Someone text messaging a job scammer

Work from home? Not so fast: Scammers target job seekers with fake online job offers

August 9, 2023

By Keri Struve  •  Vice President of Human Resources

You might’ve heard it’s a “tight labor market” right now.  Unfortunately, this also means means it’s a job scammer’s market. 

The Federal Trade Commission (FTC) has alerted that scammers are lurking on job posting websites like LinkedIn, Indeed, CareerBuilder, Yelp Careers and more. They pose as “recruiters” for well-known companies, targeting people who are looking for new jobs, or hoping to work from home. And, they'll use a variety of tactics to trick victims into giving up their personal information or money. 

How does an online job scam work?

Here's how an online employment scam typically works:

The scammer may create a “too-good-to-be-true” fake job posting on LinkedIn or Indeed. Or, they may be even more proactive and send you a direct message. They may say something like, “I saw your profile and I think you'd be a great fit for a position at our company.”

Fake Job Posting Example
A "too-good-to-be-true" job offer. Posts like this are often placed on Facebook, LinkedIn or other job offer sites.  Source: TrendMicro

If you respond, or request more information, the scammer will ask you for an interview over email, chat or text. The email may even come from an address that looks like it belongs to the company they're claiming to represent. Sometimes, they'll send you a link to a fake website that asks you to “apply” and upload personal information.

Job Fraud Example
Left: A fake careers website posing as Spirit Airlines asks applicants to upload a driver's license to apply for a job. Right: The real Spirit careers site, which makes no such request. Source: ProPublica

After the interview, the scammer will send you an offer letter or fake job offer email or text message. The letter could look very official, and it may even include the company's logo. However, it's important to remember that scammers can easily create fake offer letters.

Job Offer Scam Text Message
Will a legitimate company ask you to email personal information up front, through a text message? Unlikely. Keep your data to yourself. Source: Reddit

Once the scammer has offered you the job, they'll start asking for your personal information or money. They may say something like, “We need you to pay for your own equipment before you start working.” Or, they may ask for your bank account information so they can “deposit your first paycheck.” 

Employment Scam Text Message
Would a legit company ask you to pay money up front, or buy gift cards, as part of a job? No, it's a scam. Source: NY Attorney General

How to avoid an online job scam:

It's important to be wary of any requests for personal information or money from someone you don't know. Legitimate employers will never ask you to pay for anything upfront, and they will never ask you to send them your personal information over email.

Here are some additional tips to help you avoid job scams:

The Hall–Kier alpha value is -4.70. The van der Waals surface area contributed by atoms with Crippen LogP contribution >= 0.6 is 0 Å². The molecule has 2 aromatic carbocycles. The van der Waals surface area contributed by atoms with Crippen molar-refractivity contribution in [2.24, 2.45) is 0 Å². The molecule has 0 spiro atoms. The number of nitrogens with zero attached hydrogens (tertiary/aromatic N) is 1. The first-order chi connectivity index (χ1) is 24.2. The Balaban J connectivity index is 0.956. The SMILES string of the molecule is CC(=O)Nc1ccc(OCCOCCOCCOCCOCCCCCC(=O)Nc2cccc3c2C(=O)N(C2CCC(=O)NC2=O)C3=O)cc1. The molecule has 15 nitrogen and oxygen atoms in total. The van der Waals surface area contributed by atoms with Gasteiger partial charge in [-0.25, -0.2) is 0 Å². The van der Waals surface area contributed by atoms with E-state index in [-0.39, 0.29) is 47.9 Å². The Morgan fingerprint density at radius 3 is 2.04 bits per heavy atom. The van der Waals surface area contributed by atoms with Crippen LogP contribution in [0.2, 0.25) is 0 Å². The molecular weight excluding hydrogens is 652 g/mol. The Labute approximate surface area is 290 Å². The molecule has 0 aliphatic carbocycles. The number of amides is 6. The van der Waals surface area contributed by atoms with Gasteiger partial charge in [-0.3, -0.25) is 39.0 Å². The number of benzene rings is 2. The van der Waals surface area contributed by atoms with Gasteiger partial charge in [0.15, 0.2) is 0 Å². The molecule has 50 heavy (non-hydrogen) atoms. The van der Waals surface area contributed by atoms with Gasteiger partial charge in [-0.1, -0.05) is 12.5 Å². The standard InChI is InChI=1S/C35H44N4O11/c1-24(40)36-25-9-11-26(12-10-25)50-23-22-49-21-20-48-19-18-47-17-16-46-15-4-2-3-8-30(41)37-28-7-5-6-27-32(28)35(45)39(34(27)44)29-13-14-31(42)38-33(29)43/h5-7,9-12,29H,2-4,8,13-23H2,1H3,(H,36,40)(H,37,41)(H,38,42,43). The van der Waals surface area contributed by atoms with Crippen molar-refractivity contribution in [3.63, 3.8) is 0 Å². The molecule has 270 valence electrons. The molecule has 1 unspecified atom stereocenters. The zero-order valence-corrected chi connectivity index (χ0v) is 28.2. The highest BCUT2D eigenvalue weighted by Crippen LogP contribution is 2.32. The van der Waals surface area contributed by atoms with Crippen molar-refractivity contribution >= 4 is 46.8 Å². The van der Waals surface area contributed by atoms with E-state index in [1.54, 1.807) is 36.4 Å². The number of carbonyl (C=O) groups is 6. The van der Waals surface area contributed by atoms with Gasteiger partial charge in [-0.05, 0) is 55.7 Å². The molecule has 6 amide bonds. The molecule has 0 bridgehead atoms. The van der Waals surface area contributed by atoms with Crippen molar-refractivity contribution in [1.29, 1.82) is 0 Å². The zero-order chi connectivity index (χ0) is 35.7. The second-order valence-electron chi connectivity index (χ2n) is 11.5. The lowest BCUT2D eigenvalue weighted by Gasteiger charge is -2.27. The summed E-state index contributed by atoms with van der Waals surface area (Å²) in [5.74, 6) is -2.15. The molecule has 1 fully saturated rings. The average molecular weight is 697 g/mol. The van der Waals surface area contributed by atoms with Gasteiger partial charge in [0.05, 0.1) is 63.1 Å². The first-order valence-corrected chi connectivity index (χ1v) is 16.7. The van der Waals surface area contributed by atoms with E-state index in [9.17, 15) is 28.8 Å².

• Never give out your personal information over email. This includes your Social Security number, driver's license number, or bank account number.
  • Be wary of any requests for money. Legitimate employers will never ask you to pay for anything upfront.
  • Did you get money? Don't bank on it. No honest potential employer will send you a check to deposit, then tell you to send part of the money back, or buy gift cards with it. The check will bounce, and you could be on the hook to pay back the money you forwarded! (This is called a fake check scam).
  • Do your research. Before you accept a job offer, take some time to research the company and the person who is offering you the job. Check out the company's website and social media pages. If you can't find any information about the company, or the person who claims to be from the company, it's probably a scam.
  • Contact the company directly. If you're still not sure whether the job offer is legitimate, contact the company directly using a phone number or email address you find on their official website. Don't rely on the contact information the scammer gave you.
  • Trust your gut. If something seems too good to be true, it probably is. If you have any doubts about a job offer, it's best to walk away.

Have you been targeted by a job scam?

If you think you may have been contacted by a scammer on a job website, report it to the official website and to the authorities. You can also report the scam to the FTC at

If you are interested in a real career ...

We are always looking for talented individuals at Security National Bank. If you're interested in helping people, making a difference and working somewhere you matter, we'd love to have you on our team at SNB. Look at our employment opportunities page to learn more.

About the Author

Keri Struve, SHRM-SCP

Keri Struve is the Vice President of Human Resources and has been with Security National Bank since 2015. She holds the Society of Human Resource Management's Senior Certified Professional credential as well as the People Analytics Specialty Credential. A Sioux City native and graduate of East High, Struve attended the University of Iowa as a communications major.